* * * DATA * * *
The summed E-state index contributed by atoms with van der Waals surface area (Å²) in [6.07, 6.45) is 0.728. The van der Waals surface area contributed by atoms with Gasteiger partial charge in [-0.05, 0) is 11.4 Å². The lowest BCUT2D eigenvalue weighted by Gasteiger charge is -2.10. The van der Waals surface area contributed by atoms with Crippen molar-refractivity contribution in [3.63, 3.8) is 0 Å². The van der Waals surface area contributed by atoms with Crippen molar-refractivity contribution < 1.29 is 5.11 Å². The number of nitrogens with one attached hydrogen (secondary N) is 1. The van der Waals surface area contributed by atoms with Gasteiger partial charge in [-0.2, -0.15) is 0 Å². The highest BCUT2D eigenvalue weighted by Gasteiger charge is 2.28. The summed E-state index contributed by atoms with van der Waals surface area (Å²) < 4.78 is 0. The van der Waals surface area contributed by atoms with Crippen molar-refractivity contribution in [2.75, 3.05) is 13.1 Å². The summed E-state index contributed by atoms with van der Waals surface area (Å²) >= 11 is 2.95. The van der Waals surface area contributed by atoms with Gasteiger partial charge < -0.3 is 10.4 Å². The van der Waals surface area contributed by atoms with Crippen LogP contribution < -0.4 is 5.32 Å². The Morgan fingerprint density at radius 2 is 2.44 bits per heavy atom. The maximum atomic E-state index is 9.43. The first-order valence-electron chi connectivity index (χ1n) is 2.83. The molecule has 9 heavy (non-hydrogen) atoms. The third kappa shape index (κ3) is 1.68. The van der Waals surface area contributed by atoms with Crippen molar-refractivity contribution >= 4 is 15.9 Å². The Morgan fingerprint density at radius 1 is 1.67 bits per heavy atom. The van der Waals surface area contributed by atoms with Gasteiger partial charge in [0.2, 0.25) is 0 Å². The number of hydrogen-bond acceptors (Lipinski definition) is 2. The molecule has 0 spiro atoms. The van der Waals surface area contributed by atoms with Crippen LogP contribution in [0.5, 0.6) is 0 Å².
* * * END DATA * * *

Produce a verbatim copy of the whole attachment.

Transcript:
The summed E-state index contributed by atoms with van der Waals surface area (Å²) in [6.07, 6.45) is 0.728. The van der Waals surface area contributed by atoms with Gasteiger partial charge in [-0.05, 0) is 11.4 Å². The lowest BCUT2D eigenvalue weighted by Gasteiger charge is -2.10. The van der Waals surface area contributed by atoms with Crippen molar-refractivity contribution in [3.63, 3.8) is 0 Å². The van der Waals surface area contributed by atoms with Crippen molar-refractivity contribution < 1.29 is 5.11 Å². The number of nitrogens with one attached hydrogen (secondary N) is 1. The van der Waals surface area contributed by atoms with Gasteiger partial charge in [-0.2, -0.15) is 0 Å². The highest BCUT2D eigenvalue weighted by Gasteiger charge is 2.28. The summed E-state index contributed by atoms with van der Waals surface area (Å²) < 4.78 is 0. The van der Waals surface area contributed by atoms with Crippen molar-refractivity contribution in [2.75, 3.05) is 13.1 Å². The summed E-state index contributed by atoms with van der Waals surface area (Å²) >= 11 is 2.95. The van der Waals surface area contributed by atoms with Gasteiger partial charge < -0.3 is 10.4 Å². The van der Waals surface area contributed by atoms with Crippen LogP contribution < -0.4 is 5.32 Å². The Morgan fingerprint density at radius 2 is 2.44 bits per heavy atom. The maximum atomic E-state index is 9.43. The first-order valence-electron chi connectivity index (χ1n) is 2.83. The molecule has 9 heavy (non-hydrogen) atoms. The third kappa shape index (κ3) is 1.68. The van der Waals surface area contributed by atoms with Crippen molar-refractivity contribution >= 4 is 15.9 Å². The Morgan fingerprint density at radius 1 is 1.67 bits per heavy atom. The van der Waals surface area contributed by atoms with Gasteiger partial charge in [0.2, 0.25) is 0 Å². The number of hydrogen-bond acceptors (Lipinski definition) is 2. The molecule has 0 spiro atoms. The van der Waals surface area contributed by atoms with Crippen LogP contribution in [0.5, 0.6) is 0 Å².